"When Emily Doe heard that Turner had been given a six-month sentence, she was 'struck silent,' " Dauber said. "But today, the voters of Santa Clara County have spoken loud and clear."
Los Gatos resident Leslie Logan discussed the image she felt was being painted of those who volunteered with the recall campaign, describing it as the "dismissive and often misogynistic representation of an uninformed, misguided, angry mob who couldn't possibly understand the intricacies of the criminal justice system."
Logan, a survivor of sexual assault, said that she stands with the recall because she understands the complexity of rape culture "all too well."
Santa Clara University law professor Margaret Russell spoke against the recall, saying there are women all over the political spectrum who are not misogynistic and respect sexual assault victims who are opposed to the recall.
"The effect of this kind of attack, not founded on facts, is to rack up sentences to encourage judges to look over their shoulders," Russell said.
Stan Voyles, a retired Santa Clara County prosecutor, scrutinized Dauber's background while speaking outside of the meeting room. Voyles said that Dauber had never handled a criminal case or been a part of a single bar organization.
"She's a bright lady, but unless you know how things operate in criminal courts, you really can't make an opinion about this stuff," Voyles said.
Voyles said the recall campaign comparing Turner's case and another case Persky handled, in which 32-year-old Raul Ramirez was given a three-year sentence, does not add up because they were convicted of different charges.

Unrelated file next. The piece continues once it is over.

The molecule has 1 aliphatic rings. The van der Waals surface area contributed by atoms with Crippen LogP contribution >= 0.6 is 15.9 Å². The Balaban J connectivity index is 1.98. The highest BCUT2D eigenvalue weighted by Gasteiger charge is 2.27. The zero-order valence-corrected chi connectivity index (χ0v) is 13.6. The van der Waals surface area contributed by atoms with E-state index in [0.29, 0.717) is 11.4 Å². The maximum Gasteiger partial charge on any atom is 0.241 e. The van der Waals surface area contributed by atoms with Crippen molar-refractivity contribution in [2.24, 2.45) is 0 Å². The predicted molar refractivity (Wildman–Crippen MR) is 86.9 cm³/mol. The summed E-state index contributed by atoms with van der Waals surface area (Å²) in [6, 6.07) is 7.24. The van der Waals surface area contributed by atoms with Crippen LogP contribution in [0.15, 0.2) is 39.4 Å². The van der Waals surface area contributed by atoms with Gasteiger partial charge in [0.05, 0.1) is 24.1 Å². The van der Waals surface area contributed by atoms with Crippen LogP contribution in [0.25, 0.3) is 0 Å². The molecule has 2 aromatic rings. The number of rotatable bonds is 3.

He said that Ramirez got the minimum mandatory sentence he could have received for his crime.
The recall campaign's official website mentions Ramirez's case, arguing that "Persky has a longstanding pattern of bias in favor of privileged defendants. Less privileged defendants evidently do not receive the same level of solicitude from him."
Voyles said his overall mission was "stopping the falsehoods that the recall campaign spread."
"Either they have no clue as to what is going on, or they are liars, or both," Voyles said.
Voyles did not speak during the public comment portion of the meeting.
LaDoris Cordell, a civil rights advocate and retired judge, spoke in favor of Persky. She said that judges want to do the right thing, and sometimes the right thing may be a more lenient option.
"If it's a sexual assault case, judges are now going to think twice about doing what they believe to be right in following the law because of fear that they're going to be targeted with misinformation, lies and distortion," Cordell said.
Cordell said that the six-month sentence recommendation that Persky received came from a female probation officer.
"The judge did not have to follow the recommendation, but he did what most county and state of California judges do and listened to it. This was within the law," Cordell said.
She said that Persky has not spoken out himself because by law he is not allowed to discuss active cases, and the Turner case is still in an appeals process right now.
Dauber spoke against the criticism that the recall campaign was becoming more about emotions and less about the facts.
"We were extremely detail-oriented and this campaign has been extensively reported by independent journalists," Dauber said.